I don't think there were many (or any at all) M4A3 gun tanks in Normandy. The Large hatch M4A3s were produced too late to reach the front lines by that time. The small hatch M4A3s were used for Stateside training until a number were sent to the ETO as replacement tanks after the Bulge.
John, Thanks-- Yep, I'll have to adjust my timeline somewhat. But I've found photos of several small hatch M4A3s in France as early as July 1944, near Coutances, and some small hatch M4A3s before and after the BoB in Germany. I'm using "M4 Sherman at War", Kagero's "M4 Sherman", "Sherman in Action", along with Osprey's "Operation Cobra". But as a military researcher, I've learned not to always trust everything in print, and frankly there's a lot of incorrect stuff out there. Photo captions are always suspect to me, especially in modeling applications. As for replacements, the research I've done all agrees US Army tank units in the ETO sought to ensure the same types of tanks were in a single unit-- and since the Ford GAAengined M4A3 was the most numerous type produced, units were seeking to get some form of standardization to make re-supply and repair easier. The upshot of all this is that I really need the Sherman as a load for an M25/M15 "somewhere in France" (or Germany). I have in mind a double sided diorama-- the WWII Dragon Wagon with a "tank dozer" load on one side going in one direction, and Takom's new M1070/M1005 & D9R going in the other direction, as a comparison in size.
Don't rely on the captions in Squadron's old "Sherman in Action." The photos purportedly showing M4A3 dry stowage tanks do not show the engine deck or tail plate, nor the glacis, and it is unclear exactly why they were identified as M4A3's. Many of the telltale identifiers of the Ford production vehicles were not properly documented until much later.
The large number of M4A3's that appeared starting in late summer were brand new wet stowage tanks produced by Fisher. I have only seen five photos of dry stowage M4A3 tanks in Europe, and these were all rebuilds photographed in 1945. The Army did not send worn-out training vehicles overseas, unless they had been rebuilt, and the earliest photo of rebuilt M4A3's I have seen is dated to August, 1944. Given a four-month turnaround from factory floor to front lines, the earliest any of these would arrived in Europe is December, 1944.
From the rear, a dry-stowage M4A3 may be identified by the engine deck grills and the extended, flared-out, upper tail plate and exhaust louvers. From the front, the oversized cast radio pot on the glacis and the weld pattern around the drivers' hoods and the shape of the hoods' upper corners are distinctive. Pullman Standard M4's also had a large radio pot casting, but the driver's hoods were more rounded on the upper corners, and the castings did not meet on the vehicle centerline. The M4A3 hood castings, like those on the M4A4, were extended on the inner edges, so they met on the vehicle's centerline, and no insert was needed in between them. Obviously, a photo needs to be a reasonably close shot to make such distinctions.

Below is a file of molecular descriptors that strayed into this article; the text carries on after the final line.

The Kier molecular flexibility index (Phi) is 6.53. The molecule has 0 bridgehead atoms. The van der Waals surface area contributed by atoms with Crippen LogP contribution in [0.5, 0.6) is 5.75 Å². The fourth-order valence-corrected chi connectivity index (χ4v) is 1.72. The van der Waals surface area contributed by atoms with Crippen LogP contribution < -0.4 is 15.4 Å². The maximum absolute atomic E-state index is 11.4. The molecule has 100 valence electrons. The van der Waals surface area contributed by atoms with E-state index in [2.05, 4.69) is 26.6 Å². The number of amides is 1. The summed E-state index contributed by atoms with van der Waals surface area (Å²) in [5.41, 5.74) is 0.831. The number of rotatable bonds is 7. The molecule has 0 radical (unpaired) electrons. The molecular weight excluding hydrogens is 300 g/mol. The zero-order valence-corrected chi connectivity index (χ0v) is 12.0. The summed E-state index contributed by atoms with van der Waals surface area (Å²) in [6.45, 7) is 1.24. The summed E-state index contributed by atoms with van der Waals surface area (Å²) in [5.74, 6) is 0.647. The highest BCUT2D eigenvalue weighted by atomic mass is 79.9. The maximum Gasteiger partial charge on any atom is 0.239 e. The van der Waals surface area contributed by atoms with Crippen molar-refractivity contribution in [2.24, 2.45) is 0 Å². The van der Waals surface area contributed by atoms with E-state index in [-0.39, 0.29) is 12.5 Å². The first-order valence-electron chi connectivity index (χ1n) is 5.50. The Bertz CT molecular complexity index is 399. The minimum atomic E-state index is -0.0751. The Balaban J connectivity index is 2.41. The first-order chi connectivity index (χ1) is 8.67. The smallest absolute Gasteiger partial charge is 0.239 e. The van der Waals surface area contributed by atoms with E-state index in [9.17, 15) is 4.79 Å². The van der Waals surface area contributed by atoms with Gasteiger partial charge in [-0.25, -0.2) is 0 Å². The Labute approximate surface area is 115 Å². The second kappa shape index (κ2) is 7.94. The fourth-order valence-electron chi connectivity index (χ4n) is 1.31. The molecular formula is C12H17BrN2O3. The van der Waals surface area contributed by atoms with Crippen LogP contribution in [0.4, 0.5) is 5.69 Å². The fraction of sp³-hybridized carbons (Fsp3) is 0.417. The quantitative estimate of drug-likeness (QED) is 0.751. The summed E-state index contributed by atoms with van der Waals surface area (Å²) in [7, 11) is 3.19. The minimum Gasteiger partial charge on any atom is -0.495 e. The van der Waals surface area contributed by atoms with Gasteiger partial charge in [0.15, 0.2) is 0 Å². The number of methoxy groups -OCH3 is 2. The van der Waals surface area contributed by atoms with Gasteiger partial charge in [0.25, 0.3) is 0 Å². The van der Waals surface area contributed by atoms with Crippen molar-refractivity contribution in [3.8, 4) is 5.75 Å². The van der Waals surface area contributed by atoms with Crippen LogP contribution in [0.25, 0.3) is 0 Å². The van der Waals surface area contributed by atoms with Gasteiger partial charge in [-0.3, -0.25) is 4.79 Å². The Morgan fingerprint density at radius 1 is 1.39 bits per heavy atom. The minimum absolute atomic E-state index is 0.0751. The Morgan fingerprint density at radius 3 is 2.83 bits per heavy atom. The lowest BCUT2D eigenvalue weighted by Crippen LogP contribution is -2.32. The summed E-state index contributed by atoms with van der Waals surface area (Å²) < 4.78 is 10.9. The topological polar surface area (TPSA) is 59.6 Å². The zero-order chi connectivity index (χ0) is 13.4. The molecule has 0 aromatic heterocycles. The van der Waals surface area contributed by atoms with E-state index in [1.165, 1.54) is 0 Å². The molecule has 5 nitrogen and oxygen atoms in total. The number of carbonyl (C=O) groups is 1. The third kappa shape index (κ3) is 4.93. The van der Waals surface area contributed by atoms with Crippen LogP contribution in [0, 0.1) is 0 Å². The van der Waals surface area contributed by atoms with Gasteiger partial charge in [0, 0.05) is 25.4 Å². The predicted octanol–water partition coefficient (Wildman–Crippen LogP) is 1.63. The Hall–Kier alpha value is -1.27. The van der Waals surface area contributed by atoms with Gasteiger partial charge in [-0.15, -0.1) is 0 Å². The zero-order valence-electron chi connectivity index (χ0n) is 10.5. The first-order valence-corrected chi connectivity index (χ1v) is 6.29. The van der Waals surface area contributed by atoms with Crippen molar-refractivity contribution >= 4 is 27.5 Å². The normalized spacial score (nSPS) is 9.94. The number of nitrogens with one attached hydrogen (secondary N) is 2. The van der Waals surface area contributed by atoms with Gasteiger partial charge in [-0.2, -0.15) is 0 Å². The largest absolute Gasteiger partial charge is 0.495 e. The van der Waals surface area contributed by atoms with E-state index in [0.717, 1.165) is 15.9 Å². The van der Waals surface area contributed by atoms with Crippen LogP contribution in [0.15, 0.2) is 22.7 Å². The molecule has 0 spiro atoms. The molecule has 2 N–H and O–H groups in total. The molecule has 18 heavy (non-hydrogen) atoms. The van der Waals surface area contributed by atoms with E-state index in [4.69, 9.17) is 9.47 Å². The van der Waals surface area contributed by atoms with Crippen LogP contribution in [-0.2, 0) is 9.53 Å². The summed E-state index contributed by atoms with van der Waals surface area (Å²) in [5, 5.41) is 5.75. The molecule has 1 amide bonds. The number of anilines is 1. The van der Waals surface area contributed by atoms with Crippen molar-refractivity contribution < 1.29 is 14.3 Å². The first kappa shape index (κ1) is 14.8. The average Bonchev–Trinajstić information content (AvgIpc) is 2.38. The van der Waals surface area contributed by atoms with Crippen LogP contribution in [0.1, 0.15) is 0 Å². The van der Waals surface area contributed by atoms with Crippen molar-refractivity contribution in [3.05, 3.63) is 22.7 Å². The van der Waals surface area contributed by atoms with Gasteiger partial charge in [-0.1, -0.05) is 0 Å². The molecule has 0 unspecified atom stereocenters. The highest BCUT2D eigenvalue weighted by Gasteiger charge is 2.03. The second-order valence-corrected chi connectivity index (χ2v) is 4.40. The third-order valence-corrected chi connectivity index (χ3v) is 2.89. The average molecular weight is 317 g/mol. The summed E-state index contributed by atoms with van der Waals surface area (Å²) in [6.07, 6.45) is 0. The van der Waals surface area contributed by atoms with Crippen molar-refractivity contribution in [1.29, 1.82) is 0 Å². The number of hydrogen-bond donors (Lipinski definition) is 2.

A large cast radio pot and direct vision hood castings welded together along the vehicle centerline are a recognition point for early production M4A3 models. Small appliqué armor plates were welded over the vision ports during rebuild. Early and late models were rebuilt in no particular order, and were sent overseas as needed.
Other features sometimes seen on rebuilt M4A3's include fender extensions (to allow for duckbill tracks), and gun travel locks on the glacis. These were sometimes installed, sometimes not.
As for assignment of tanks by type, ideally a tank battalion would have only one type of engine, but the M4-equipped battalions eventually had to accept M4A3's as replacements, once the reserve stocks of M4 and M4A1 tanks ran out. In late 1944. the Army was short of tanks due to higher than expected loss rates, and re-equipping an entire battalion just for engine uniformity was out of the question, so repair teams had to stock both Continental and Ford engine parts.